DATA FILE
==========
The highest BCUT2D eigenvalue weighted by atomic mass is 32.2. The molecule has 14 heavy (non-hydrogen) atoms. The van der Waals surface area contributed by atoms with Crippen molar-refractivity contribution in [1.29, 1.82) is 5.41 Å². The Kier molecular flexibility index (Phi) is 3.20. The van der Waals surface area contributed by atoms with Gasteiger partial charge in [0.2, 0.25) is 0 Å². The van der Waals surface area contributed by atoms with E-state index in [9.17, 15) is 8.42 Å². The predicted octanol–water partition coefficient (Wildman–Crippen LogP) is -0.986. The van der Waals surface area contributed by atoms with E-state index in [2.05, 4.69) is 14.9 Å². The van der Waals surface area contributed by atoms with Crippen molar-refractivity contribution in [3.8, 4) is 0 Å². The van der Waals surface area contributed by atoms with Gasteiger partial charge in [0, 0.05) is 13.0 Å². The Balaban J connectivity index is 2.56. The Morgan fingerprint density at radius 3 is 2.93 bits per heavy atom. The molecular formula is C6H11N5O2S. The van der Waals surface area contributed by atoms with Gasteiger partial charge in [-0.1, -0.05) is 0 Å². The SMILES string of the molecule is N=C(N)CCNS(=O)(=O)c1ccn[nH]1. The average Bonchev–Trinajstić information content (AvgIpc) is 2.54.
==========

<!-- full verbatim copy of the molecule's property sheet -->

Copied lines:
The highest BCUT2D eigenvalue weighted by atomic mass is 32.2. The molecule has 14 heavy (non-hydrogen) atoms. The van der Waals surface area contributed by atoms with Crippen molar-refractivity contribution in [1.29, 1.82) is 5.41 Å². The Kier molecular flexibility index (Phi) is 3.20. The van der Waals surface area contributed by atoms with Gasteiger partial charge in [0.2, 0.25) is 0 Å². The van der Waals surface area contributed by atoms with E-state index in [9.17, 15) is 8.42 Å². The predicted octanol–water partition coefficient (Wildman–Crippen LogP) is -0.986. The van der Waals surface area contributed by atoms with E-state index in [2.05, 4.69) is 14.9 Å². The van der Waals surface area contributed by atoms with Crippen molar-refractivity contribution in [3.8, 4) is 0 Å². The van der Waals surface area contributed by atoms with Gasteiger partial charge in [0, 0.05) is 13.0 Å². The Balaban J connectivity index is 2.56. The Morgan fingerprint density at radius 3 is 2.93 bits per heavy atom. The molecular formula is C6H11N5O2S. The van der Waals surface area contributed by atoms with Gasteiger partial charge in [-0.1, -0.05) is 0 Å². The SMILES string of the molecule is N=C(N)CCNS(=O)(=O)c1ccn[nH]1. The average Bonchev–Trinajstić information content (AvgIpc) is 2.54.